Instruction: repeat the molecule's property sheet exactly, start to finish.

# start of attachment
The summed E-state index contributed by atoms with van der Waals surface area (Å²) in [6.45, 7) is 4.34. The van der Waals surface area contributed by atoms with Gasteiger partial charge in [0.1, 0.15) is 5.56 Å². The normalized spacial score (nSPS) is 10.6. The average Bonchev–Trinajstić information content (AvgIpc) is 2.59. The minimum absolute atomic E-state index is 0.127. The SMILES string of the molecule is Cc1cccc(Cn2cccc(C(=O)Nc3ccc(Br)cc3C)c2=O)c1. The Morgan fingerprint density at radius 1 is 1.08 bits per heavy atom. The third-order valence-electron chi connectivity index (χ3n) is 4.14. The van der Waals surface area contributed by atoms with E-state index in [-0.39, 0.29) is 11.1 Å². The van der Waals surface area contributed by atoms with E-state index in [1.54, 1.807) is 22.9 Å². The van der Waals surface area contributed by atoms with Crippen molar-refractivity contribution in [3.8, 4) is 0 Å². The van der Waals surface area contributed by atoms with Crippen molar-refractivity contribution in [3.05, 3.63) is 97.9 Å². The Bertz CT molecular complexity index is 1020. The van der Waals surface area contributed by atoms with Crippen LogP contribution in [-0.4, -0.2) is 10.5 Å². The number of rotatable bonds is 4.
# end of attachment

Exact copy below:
The summed E-state index contributed by atoms with van der Waals surface area (Å²) in [6.45, 7) is 4.34. The van der Waals surface area contributed by atoms with Gasteiger partial charge in [0.1, 0.15) is 5.56 Å². The normalized spacial score (nSPS) is 10.6. The average Bonchev–Trinajstić information content (AvgIpc) is 2.59. The minimum absolute atomic E-state index is 0.127. The SMILES string of the molecule is Cc1cccc(Cn2cccc(C(=O)Nc3ccc(Br)cc3C)c2=O)c1. The Morgan fingerprint density at radius 1 is 1.08 bits per heavy atom. The third-order valence-electron chi connectivity index (χ3n) is 4.14. The van der Waals surface area contributed by atoms with E-state index in [-0.39, 0.29) is 11.1 Å². The van der Waals surface area contributed by atoms with E-state index in [1.54, 1.807) is 22.9 Å². The van der Waals surface area contributed by atoms with Crippen molar-refractivity contribution in [3.8, 4) is 0 Å². The van der Waals surface area contributed by atoms with Crippen molar-refractivity contribution in [3.05, 3.63) is 97.9 Å². The Bertz CT molecular complexity index is 1020. The van der Waals surface area contributed by atoms with Crippen LogP contribution in [-0.4, -0.2) is 10.5 Å². The number of rotatable bonds is 4.